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Recently, the Chattanooga Times Free-Press took steps to shut down anonymous comment on stories it posts online.
The newspaper is still allowing comment on opinion pieces — editorials, letters, editorial cartoons — posted online.
Managing editor Alison Gerber made this point:
“Too often, commenters post statements that simply are not accurate; sometimes they attack the person who is the subject of a story,” she said. “In too many cases, the online conversations descend into poisonous exchanges with comments that are cruel, rage-filled, racist or brimming with words you wouldn’t want your mother to hear you utter.”
For many of the reasons mentioned above, news outlets all over are struggling with the issue of anonymous postings and how to handling them.
The Roane County News has had only minor problems with online comments. Still, we worry about the attacks people seem to be willing to make anonymously — attacks we feel sure they would never make if their identities were clearly revealed.
We wonder if these anonymous attacks are eroding civility and honest debate, and replacing it with a polarized citizenry that can only spew venom from one side to the other.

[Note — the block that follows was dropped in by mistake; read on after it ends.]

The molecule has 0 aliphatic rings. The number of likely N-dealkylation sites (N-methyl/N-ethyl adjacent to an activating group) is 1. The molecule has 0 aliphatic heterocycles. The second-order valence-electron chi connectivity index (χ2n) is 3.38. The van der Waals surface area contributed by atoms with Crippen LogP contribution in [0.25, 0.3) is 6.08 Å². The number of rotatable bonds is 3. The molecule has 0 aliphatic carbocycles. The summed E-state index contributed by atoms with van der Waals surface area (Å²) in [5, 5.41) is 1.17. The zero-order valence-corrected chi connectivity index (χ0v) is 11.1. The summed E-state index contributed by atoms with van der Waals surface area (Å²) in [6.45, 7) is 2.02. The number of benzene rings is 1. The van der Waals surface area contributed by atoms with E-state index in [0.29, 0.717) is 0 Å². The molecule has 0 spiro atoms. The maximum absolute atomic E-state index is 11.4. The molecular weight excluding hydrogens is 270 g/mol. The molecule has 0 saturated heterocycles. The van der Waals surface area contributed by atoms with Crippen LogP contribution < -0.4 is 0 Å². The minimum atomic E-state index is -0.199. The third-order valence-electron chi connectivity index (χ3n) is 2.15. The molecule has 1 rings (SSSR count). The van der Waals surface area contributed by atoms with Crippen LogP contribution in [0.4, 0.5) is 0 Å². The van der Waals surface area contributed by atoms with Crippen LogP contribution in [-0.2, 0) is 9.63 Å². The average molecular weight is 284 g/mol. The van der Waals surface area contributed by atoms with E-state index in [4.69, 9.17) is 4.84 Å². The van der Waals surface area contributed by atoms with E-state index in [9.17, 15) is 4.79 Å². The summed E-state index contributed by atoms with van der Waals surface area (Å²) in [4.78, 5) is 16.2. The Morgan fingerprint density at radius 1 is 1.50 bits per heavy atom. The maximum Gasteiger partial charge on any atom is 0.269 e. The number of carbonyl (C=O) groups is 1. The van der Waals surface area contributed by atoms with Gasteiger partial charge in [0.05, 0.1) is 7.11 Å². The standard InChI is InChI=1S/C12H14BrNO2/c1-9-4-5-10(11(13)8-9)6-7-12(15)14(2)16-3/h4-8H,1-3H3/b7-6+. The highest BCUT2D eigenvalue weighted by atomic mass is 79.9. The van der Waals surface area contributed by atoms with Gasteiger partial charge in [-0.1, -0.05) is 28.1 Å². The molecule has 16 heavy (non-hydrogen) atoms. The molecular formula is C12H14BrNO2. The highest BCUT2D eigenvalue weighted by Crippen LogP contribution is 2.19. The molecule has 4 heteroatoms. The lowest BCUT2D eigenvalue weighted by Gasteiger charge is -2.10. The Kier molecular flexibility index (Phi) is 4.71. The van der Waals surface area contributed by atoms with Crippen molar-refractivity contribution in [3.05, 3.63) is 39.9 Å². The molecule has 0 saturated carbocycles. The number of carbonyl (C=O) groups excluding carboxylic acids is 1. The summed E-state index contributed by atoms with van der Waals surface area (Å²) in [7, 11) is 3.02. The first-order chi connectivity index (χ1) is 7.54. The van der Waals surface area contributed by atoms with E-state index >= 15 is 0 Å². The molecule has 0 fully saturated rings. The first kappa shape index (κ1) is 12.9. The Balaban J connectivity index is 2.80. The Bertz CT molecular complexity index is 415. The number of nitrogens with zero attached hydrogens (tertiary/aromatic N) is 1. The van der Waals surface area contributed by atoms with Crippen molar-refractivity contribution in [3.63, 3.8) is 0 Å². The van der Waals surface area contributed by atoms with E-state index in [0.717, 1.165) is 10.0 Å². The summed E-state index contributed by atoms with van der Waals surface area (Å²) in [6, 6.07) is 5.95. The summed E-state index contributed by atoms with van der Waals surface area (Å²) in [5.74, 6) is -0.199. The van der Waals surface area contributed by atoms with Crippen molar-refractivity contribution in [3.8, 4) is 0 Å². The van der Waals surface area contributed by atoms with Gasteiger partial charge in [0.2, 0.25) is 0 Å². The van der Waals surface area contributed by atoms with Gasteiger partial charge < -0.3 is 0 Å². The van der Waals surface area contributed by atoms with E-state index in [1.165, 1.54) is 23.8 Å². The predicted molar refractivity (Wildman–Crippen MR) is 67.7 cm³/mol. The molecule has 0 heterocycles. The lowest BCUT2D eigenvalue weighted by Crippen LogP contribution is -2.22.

The Chattanooga newspaper’s decision will be conroversial — not only in the community, but among other news outlets and newsgatherers.
While I’m not fully onboard with the the Chattanooga decision, I can appreciate the newspaper’s desire to restore civility in the debate arena.
It’s not that confrontation and disagreement is bad — it’s how we make our cases and handle our disagreement.
Stay tuned. I suspect we could be seeing more as other news outlets evaluate the harm and good of anonymous debate.
Speaking of debate, I spent a good part of Saturday morning at Roane State Community College helping judge the Kingston Rotary Club’s inaugural speech contest.
It was fun working with fellow judges Gene Pickel and Bobby Davis, as well as moderator Debbie Alexander Davis (Bobby’s wife) as they worked with high school entrants and their families.
I was also impressed with the poise of the contestants. They showed confidence beyond their years, and one even announced future plans to run for Senate.
It was tough work, and we had to have a double tie-breaker between second and third place. That’s how good they were.
We hope to see this contest grow. Speaking in public is tough, even for some season professionals. With young people communicating in texts and tweets, well-reasoned debate is in danger of becoming a lost art.
We appreciate Kingston Rotary’s efforts in keeping this from happening.